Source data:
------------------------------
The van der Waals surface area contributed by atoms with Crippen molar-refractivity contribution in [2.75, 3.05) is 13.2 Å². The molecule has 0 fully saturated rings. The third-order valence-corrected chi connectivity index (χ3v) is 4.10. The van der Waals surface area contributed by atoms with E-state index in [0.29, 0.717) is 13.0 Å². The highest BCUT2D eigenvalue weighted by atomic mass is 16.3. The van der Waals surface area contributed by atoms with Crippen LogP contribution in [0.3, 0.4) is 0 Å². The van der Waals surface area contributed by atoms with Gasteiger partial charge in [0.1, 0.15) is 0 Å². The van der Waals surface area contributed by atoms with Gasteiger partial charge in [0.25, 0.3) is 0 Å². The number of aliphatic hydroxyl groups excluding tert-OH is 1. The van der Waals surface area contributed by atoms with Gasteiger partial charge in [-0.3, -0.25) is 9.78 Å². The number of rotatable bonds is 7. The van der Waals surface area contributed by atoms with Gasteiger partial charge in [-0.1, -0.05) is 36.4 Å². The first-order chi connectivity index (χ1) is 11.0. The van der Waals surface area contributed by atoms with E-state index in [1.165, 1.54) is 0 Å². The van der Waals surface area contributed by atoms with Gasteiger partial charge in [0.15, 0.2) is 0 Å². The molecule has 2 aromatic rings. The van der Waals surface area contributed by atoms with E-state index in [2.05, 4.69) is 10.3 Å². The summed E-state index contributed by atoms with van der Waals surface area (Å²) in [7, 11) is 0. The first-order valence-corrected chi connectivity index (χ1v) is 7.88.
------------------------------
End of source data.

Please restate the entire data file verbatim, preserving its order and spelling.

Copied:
The van der Waals surface area contributed by atoms with Crippen molar-refractivity contribution in [2.75, 3.05) is 13.2 Å². The molecule has 0 fully saturated rings. The third-order valence-corrected chi connectivity index (χ3v) is 4.10. The van der Waals surface area contributed by atoms with E-state index in [0.29, 0.717) is 13.0 Å². The highest BCUT2D eigenvalue weighted by atomic mass is 16.3. The van der Waals surface area contributed by atoms with Crippen LogP contribution in [0.3, 0.4) is 0 Å². The van der Waals surface area contributed by atoms with Gasteiger partial charge in [0.1, 0.15) is 0 Å². The van der Waals surface area contributed by atoms with Gasteiger partial charge in [0.25, 0.3) is 0 Å². The number of aliphatic hydroxyl groups excluding tert-OH is 1. The van der Waals surface area contributed by atoms with Gasteiger partial charge in [-0.3, -0.25) is 9.78 Å². The number of rotatable bonds is 7. The van der Waals surface area contributed by atoms with Gasteiger partial charge in [-0.1, -0.05) is 36.4 Å². The first-order chi connectivity index (χ1) is 11.0. The van der Waals surface area contributed by atoms with E-state index in [1.165, 1.54) is 0 Å². The van der Waals surface area contributed by atoms with Gasteiger partial charge in [0.15, 0.2) is 0 Å². The molecule has 2 aromatic rings. The van der Waals surface area contributed by atoms with E-state index in [2.05, 4.69) is 10.3 Å². The summed E-state index contributed by atoms with van der Waals surface area (Å²) in [7, 11) is 0. The first-order valence-corrected chi connectivity index (χ1v) is 7.88.